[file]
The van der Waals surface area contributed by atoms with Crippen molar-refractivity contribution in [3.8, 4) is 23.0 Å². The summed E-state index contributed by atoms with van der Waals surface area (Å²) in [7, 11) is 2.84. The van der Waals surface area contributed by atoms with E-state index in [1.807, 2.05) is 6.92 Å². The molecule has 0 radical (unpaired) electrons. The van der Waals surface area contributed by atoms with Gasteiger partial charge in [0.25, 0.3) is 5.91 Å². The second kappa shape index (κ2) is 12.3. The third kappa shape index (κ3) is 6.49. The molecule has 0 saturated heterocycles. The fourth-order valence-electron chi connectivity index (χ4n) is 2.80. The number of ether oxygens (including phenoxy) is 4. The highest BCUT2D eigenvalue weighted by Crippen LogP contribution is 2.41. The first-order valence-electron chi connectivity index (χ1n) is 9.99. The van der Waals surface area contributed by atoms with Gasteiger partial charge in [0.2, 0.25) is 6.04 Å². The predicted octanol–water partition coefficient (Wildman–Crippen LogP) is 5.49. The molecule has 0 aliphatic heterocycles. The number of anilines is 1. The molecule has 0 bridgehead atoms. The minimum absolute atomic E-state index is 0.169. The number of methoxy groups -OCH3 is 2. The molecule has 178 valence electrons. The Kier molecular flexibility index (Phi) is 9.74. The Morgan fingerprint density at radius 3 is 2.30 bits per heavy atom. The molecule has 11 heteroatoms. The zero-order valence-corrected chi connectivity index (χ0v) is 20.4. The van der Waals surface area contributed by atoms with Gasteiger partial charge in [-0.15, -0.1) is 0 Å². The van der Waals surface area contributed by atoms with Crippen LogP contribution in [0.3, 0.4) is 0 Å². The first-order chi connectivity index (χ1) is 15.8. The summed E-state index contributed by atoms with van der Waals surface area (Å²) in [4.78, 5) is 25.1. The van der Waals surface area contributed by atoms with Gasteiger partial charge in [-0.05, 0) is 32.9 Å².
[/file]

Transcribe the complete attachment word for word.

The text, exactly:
The van der Waals surface area contributed by atoms with Crippen molar-refractivity contribution in [3.8, 4) is 23.0 Å². The summed E-state index contributed by atoms with van der Waals surface area (Å²) in [7, 11) is 2.84. The van der Waals surface area contributed by atoms with E-state index in [1.807, 2.05) is 6.92 Å². The molecule has 0 radical (unpaired) electrons. The van der Waals surface area contributed by atoms with Gasteiger partial charge in [0.25, 0.3) is 5.91 Å². The second kappa shape index (κ2) is 12.3. The third kappa shape index (κ3) is 6.49. The molecule has 0 saturated heterocycles. The fourth-order valence-electron chi connectivity index (χ4n) is 2.80. The number of ether oxygens (including phenoxy) is 4. The highest BCUT2D eigenvalue weighted by Crippen LogP contribution is 2.41. The first-order valence-electron chi connectivity index (χ1n) is 9.99. The van der Waals surface area contributed by atoms with Gasteiger partial charge in [0.2, 0.25) is 6.04 Å². The predicted octanol–water partition coefficient (Wildman–Crippen LogP) is 5.49. The molecule has 0 aliphatic heterocycles. The number of anilines is 1. The molecule has 0 bridgehead atoms. The minimum absolute atomic E-state index is 0.169. The number of methoxy groups -OCH3 is 2. The molecule has 178 valence electrons. The Kier molecular flexibility index (Phi) is 9.74. The Morgan fingerprint density at radius 3 is 2.30 bits per heavy atom. The molecule has 11 heteroatoms. The zero-order valence-corrected chi connectivity index (χ0v) is 20.4. The van der Waals surface area contributed by atoms with Gasteiger partial charge in [-0.15, -0.1) is 0 Å². The van der Waals surface area contributed by atoms with Crippen LogP contribution in [0.3, 0.4) is 0 Å². The first-order chi connectivity index (χ1) is 15.8. The summed E-state index contributed by atoms with van der Waals surface area (Å²) in [4.78, 5) is 25.1. The van der Waals surface area contributed by atoms with Gasteiger partial charge in [-0.05, 0) is 32.9 Å².